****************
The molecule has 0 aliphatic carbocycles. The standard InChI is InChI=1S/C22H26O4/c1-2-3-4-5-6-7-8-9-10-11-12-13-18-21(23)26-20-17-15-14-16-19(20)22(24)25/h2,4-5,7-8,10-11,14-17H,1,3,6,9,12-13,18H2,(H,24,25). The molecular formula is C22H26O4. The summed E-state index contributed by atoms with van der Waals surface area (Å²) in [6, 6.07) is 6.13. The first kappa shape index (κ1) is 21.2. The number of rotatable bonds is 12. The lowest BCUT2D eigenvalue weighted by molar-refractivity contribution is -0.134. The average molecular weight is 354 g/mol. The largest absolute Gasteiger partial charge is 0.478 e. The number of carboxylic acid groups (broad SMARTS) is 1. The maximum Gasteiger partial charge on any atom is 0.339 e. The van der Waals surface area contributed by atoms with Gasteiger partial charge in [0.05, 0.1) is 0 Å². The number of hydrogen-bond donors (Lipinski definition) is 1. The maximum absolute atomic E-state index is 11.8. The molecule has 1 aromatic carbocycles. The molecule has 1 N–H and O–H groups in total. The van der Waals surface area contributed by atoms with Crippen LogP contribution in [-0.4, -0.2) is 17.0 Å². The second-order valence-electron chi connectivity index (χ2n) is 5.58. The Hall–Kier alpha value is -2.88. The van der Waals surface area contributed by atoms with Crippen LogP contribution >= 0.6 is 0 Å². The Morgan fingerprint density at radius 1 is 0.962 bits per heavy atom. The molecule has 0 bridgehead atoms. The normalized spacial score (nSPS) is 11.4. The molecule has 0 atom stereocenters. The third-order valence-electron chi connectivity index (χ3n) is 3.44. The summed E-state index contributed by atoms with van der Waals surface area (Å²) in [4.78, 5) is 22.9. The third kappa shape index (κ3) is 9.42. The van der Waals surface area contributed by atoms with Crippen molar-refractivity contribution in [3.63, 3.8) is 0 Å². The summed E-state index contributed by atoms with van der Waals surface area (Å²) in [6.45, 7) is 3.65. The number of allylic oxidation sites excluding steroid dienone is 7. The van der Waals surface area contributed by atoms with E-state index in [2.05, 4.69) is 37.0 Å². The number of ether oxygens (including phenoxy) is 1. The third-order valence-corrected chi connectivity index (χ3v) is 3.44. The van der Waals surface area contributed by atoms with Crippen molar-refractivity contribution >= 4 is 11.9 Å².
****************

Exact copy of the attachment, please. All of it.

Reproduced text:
The molecule has 0 aliphatic carbocycles. The standard InChI is InChI=1S/C22H26O4/c1-2-3-4-5-6-7-8-9-10-11-12-13-18-21(23)26-20-17-15-14-16-19(20)22(24)25/h2,4-5,7-8,10-11,14-17H,1,3,6,9,12-13,18H2,(H,24,25). The molecular formula is C22H26O4. The summed E-state index contributed by atoms with van der Waals surface area (Å²) in [6, 6.07) is 6.13. The first kappa shape index (κ1) is 21.2. The number of rotatable bonds is 12. The lowest BCUT2D eigenvalue weighted by molar-refractivity contribution is -0.134. The average molecular weight is 354 g/mol. The largest absolute Gasteiger partial charge is 0.478 e. The number of carboxylic acid groups (broad SMARTS) is 1. The maximum Gasteiger partial charge on any atom is 0.339 e. The van der Waals surface area contributed by atoms with Gasteiger partial charge in [0.05, 0.1) is 0 Å². The number of hydrogen-bond donors (Lipinski definition) is 1. The maximum absolute atomic E-state index is 11.8. The molecule has 1 aromatic carbocycles. The molecule has 1 N–H and O–H groups in total. The van der Waals surface area contributed by atoms with Crippen LogP contribution in [-0.4, -0.2) is 17.0 Å². The second-order valence-electron chi connectivity index (χ2n) is 5.58. The Hall–Kier alpha value is -2.88. The van der Waals surface area contributed by atoms with Crippen LogP contribution >= 0.6 is 0 Å². The Morgan fingerprint density at radius 1 is 0.962 bits per heavy atom. The molecule has 0 bridgehead atoms. The normalized spacial score (nSPS) is 11.4. The molecule has 0 atom stereocenters. The third-order valence-electron chi connectivity index (χ3n) is 3.44. The summed E-state index contributed by atoms with van der Waals surface area (Å²) in [4.78, 5) is 22.9. The third kappa shape index (κ3) is 9.42. The van der Waals surface area contributed by atoms with Crippen molar-refractivity contribution in [3.63, 3.8) is 0 Å². The summed E-state index contributed by atoms with van der Waals surface area (Å²) in [6.45, 7) is 3.65. The number of allylic oxidation sites excluding steroid dienone is 7. The van der Waals surface area contributed by atoms with E-state index in [2.05, 4.69) is 37.0 Å². The number of ether oxygens (including phenoxy) is 1. The third-order valence-corrected chi connectivity index (χ3v) is 3.44. The van der Waals surface area contributed by atoms with Crippen molar-refractivity contribution >= 4 is 11.9 Å².